If the number of relative strengths (bullet points above) is taken as a guide, the M200 is the clear winner of the contest (17 : 4 points). However, the relative importance of the various individual camera aspects will vary according to personal preferences and needs, so that you might like to apply corresponding weights to the particular features before making a decision on a new camera. A professional sports photographer will view the differences between cameras in a way that diverges from the perspective of a street photog, and a person interested in family portraits has distinct needs from a landscape shooter. Hence, the decision which camera is best and worth buying is often a very personal one.
How about other alternatives? Do the specifications of the Canon 400D and the Canon M200 place the cameras among the top in their class? Find out in the latest Best DSLR Camera and Best Mirrorless Interchangeable Lens Camera listings whether the two cameras rank among the cream of the crop.
In any case, while the comparison of the spec-sheets of cameras can offer a general idea of their imaging potential, it remains incomplete and does no justice, for example, to the way the 400D or the M200 perform in practice. User reviews, such as those found at amazon, can sometimes inform about these issues, but such feedback is often incomplete, inconsistent, and biased.
This is where reviews by experts come in. The table below provides a synthesis of the camera assessments of some of the best known photo-gear review sites (amateurphotographer [AP], cameralabs [CL], dpreview [DPR], ephotozine [EPZ], photographyblog [PB]). As can be seen, the professional reviewers agree in many cases on the quality of different cameras, but sometimes their assessments diverge, reinforcing the earlier point that a camera decision is often a very personal choice.
|1.||Canon 400D||..||+ +||+ +||o||4/5||Aug 2006||799|
|2.||Canon M200||..||+||79/100||4/5||4/5||Sep 2019||549|
|3.||Canon M50 Mark II||..||..||..||..||..||Oct 2020||599|
|4.||Canon M50||..||+||79/100||..||3.5/5||Feb 2018||779|
|5.||Canon M100||3/5||+||..||4/5||3.5/5||Aug 2017||499|
|6.||Canon 750D||5/5||..||75/100||4.5/5||4.5/5||Feb 2015||749|
|7.||Canon 760D||5/5||+||77/100||4.5/5||4.5/5||Feb 2015||649|
|8.||Canon M10||..||..||..||..||4/5||Oct 2015||499|
|9.||Canon 650D||4/5||+ +||77/100||4.5/5||4.5/5||Jun 2012||849|
|10.||Canon M||3/5||+||..||4/5||4/5||Jul 2012||599|
|11.||Canon 1100D||..||80/100||69/100||4/5||4.5/5||Feb 2011||449|
|12.||Canon 550D||..||+ +||77/100||4/5||4.5/5||Feb 2010||699|
|13.||Canon 500D||..||+ +||74/100||4.5/5||4.5/5||Mar 2009||799|
|14.||Canon 450D||..||+ +||+ +||4/5||4.5/5||Jan 2008||799|
|15.||Canon 40D||..||+ +||+ +||4.5/5||4.5/5||Aug 2007||1,299|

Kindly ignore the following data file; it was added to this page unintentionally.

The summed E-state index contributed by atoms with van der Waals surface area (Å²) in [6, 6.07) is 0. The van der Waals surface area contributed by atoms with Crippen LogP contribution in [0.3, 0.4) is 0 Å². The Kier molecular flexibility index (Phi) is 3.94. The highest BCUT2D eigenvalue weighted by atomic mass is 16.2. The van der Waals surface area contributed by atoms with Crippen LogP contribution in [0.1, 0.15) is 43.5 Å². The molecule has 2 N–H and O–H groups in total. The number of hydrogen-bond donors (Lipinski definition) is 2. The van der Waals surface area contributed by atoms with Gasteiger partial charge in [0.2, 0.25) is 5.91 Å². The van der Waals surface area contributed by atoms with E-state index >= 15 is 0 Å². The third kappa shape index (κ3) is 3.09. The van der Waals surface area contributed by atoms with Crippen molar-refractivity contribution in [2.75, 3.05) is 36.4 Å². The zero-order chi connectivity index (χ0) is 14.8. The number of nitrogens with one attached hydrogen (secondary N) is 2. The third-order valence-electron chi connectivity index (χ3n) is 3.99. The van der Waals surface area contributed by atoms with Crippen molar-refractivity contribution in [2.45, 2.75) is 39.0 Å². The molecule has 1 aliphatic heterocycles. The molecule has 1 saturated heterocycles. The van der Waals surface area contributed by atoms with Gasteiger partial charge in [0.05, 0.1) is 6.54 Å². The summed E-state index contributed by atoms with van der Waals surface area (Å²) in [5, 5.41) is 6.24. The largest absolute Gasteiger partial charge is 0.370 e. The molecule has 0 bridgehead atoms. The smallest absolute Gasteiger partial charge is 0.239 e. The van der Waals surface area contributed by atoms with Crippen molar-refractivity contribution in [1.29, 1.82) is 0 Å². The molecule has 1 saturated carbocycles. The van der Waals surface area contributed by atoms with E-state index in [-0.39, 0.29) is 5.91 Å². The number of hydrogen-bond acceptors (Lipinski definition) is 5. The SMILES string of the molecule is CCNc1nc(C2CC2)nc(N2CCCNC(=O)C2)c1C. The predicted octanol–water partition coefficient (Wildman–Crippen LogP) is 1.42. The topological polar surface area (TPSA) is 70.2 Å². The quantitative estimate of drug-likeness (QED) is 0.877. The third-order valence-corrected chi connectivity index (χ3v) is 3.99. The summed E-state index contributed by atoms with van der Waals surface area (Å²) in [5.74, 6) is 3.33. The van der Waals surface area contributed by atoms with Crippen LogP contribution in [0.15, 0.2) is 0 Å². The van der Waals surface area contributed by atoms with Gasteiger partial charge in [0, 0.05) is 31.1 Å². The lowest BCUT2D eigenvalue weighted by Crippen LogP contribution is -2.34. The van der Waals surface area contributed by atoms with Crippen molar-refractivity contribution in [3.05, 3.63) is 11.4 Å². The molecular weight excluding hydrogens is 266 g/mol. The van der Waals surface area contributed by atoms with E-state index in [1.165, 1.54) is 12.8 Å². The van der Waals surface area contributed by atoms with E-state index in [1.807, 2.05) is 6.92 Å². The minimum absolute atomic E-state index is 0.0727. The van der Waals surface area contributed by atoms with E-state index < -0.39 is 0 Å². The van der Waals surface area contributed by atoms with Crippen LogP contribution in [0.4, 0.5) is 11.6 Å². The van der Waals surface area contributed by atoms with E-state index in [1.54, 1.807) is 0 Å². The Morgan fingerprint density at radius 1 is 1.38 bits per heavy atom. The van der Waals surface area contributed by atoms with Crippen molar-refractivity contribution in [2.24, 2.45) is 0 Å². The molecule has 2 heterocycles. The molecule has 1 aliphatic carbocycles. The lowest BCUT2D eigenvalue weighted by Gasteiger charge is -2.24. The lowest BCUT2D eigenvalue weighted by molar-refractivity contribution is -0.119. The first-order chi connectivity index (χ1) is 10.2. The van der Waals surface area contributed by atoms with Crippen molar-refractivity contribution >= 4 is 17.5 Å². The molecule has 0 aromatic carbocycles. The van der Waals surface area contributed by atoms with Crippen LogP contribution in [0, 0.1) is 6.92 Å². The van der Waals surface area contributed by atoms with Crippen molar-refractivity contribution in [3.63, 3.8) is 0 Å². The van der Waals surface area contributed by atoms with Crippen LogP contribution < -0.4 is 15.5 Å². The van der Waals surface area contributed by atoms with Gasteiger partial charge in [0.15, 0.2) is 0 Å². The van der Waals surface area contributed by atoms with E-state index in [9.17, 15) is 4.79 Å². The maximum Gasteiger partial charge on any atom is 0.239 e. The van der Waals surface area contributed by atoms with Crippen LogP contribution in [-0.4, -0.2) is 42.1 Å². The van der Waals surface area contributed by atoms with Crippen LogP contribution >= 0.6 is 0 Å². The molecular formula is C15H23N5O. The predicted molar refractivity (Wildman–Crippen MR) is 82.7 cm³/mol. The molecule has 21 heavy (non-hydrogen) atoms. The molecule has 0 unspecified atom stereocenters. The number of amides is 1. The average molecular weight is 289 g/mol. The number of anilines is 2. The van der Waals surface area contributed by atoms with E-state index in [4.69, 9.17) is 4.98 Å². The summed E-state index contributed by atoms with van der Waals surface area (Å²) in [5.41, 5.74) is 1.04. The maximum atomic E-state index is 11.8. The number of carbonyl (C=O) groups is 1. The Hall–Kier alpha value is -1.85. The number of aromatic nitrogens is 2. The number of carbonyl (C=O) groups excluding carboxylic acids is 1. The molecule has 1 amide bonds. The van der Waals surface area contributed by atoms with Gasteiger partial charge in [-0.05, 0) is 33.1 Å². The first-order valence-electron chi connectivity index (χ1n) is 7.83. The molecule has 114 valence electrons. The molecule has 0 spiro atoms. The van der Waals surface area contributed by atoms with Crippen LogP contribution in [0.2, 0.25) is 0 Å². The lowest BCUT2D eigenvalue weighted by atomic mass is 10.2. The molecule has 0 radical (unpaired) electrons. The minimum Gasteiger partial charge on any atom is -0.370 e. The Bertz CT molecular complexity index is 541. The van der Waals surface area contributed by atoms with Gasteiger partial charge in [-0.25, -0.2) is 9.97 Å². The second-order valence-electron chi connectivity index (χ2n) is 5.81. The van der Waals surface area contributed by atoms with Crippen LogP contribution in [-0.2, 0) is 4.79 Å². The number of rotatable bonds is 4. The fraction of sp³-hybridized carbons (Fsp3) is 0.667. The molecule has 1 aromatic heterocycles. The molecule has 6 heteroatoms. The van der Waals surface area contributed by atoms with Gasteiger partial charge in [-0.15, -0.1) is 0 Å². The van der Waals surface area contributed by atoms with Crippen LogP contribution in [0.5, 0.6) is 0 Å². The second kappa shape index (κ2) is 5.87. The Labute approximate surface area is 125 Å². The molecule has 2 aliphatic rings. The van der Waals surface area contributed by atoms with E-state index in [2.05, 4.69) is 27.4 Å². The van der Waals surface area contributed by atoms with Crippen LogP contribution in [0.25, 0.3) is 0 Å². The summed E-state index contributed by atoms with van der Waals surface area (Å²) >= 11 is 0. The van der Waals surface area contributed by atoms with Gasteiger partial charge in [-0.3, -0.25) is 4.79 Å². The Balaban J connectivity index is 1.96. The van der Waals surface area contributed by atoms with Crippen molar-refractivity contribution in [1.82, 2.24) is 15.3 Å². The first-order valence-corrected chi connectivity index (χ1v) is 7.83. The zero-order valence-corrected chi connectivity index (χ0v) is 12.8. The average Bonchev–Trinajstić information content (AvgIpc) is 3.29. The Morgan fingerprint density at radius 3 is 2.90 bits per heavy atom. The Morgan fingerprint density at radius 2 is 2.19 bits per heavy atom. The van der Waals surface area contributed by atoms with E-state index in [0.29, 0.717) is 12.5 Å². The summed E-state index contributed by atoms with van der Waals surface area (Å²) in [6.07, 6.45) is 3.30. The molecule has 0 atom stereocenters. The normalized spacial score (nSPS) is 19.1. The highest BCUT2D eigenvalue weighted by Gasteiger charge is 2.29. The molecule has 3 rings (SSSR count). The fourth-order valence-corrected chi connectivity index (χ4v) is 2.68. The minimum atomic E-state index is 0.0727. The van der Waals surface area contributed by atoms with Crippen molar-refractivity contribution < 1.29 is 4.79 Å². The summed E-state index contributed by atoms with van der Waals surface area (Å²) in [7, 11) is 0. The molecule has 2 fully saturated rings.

|16.||Canon 350D||..||80/100||+ +||o||..||Feb 2005||899|
|17.||Nikon D40X||..||79/100||+ +||4/5||4/5||Mar 2007||729|
|Notes: (+ +) highly recommended; (+) recommended; (o) reviewed; (..) not available.|
Care should be taken when interpreting the review scores above, though. The assessments were made in relation to similar cameras of the same technological generation. A score, therefore, has to be seen in close connection to the price and market introduction time of the camera, and rating-comparisons among cameras that span long time periods or concern very differently equipped models make little sense. Also, please note that some of the review sites have changed their methodology and reporting over time.
Other camera comparisons
Did this review help to inform your camera decision process? In case you are interested in seeing how other cameras pair up, just make a corresponding selection in the search boxes below. There is also a set of direct links to comparison reviews that other users of the CAM-parator app explored.
Specifications: Canon 400D vs Canon M200
Below is a side-by-side comparison of the specs of the two cameras to facilitate a quick review of their differences and common features.
|Camera Model||Canon 400D||Canon M200|
|Camera Type||Digital single lens reflex||Mirrorless system camera|
|Camera Lens||Canon EF mount lenses||Canon EF-M mount lenses|
|Launch Date||August 2006||September 2019|
|Launch Price||USD 799||USD 549|
|Sensor Specs||Canon 400D||Canon M200|
|Sensor Format||APS-C Sensor||APS-C Sensor|
|Sensor Size||22.2 x 14.8 mm||22.3 x 14.9 mm|
|Sensor Area||328.56 mm2||332.27 mm2|
|Sensor Diagonal||26.7 mm||26.8 mm|
|Sensor Resolution||10.1 Megapixels||24 Megapixels|
|Image Resolution||3888 x 2592 pixels||6000 x 4000 pixels|
|Pixel Pitch||5.71 μm||3.72 μm|
|Pixel Density||3.07 MP/cm2||7.22 MP/cm2|
|Moiré control||Anti-Alias filter||Anti-Alias filter|
|Movie Capability||no Video||4k/25p Video|
|ISO Setting||100 - 1,600 ISO||100 - 25,600 ISO|
|Image Processor||DIGIC II||DIGIC 8|
|DXO Sensor Quality (score)||62||..|
|DXO Color Depth (bits)||22.1||..|
|DXO Dynamic Range (EV)||11.0||..|
|DXO Low Light (ISO)||664||..|
|Screen Specs||Canon 400D||Canon M200|
|Viewfinder Type||Optical viewfinder||no viewfinder|
|Viewfinder Field of View||95%|
|LCD Framing||Live View|
|Rear LCD Size||2.5inch||3.0inch|
|LCD Resolution||230k dots||1040k dots|
|LCD Attachment||Fixed screen||Tilting screen|
|Touch Input||no Touchscreen||Touchscreen|
|Shooting Specs||Canon 400D||Canon M200|
|Focus System||Phase-detect AF||On-Sensor Phase-detect|
|Manual Focusing Aid||no Peaking Feature||Focus Peaking|
|Max Shutter Speed (mechanical)||1/4000s||1/4000s|
|Continuous Shooting||3 shutter flaps/s||6.1 shutter flaps/s|
|Shutter Life Expectancy||50 000 actuations||100 000 actuations|
|Fill Flash||Build-in Flash||Build-in Flash|
|Storage Medium||CF cards||SDXC cards|
|Second Storage Option||Single card slot||Single card slot|
|Connectivity Specs||Canon 400D||Canon M200|
|External Flash||Hotshoe||no Hotshoe|
|USB Connector||USB 2.0||USB 2.0|
|HDMI Port||no HDMI||micro HDMI|
|Wifi Support||no Wifi||Wifi built-in|
|Bluetooth Support||no Bluetooth||Bluetooth built-in|
|Body Specs||Canon 400D||Canon M200|
|Battery Life (CIPA)||370 shots per charge||315 shots per charge|
127 x 84 x 65 mm
(5.0 x 3.3 x 2.6 in)
108 x 67 x 35 mm
(4.3 x 2.6 x 1.4 in)
|Camera Weight||556 g (19.6 oz)||299 g (10.5 oz)|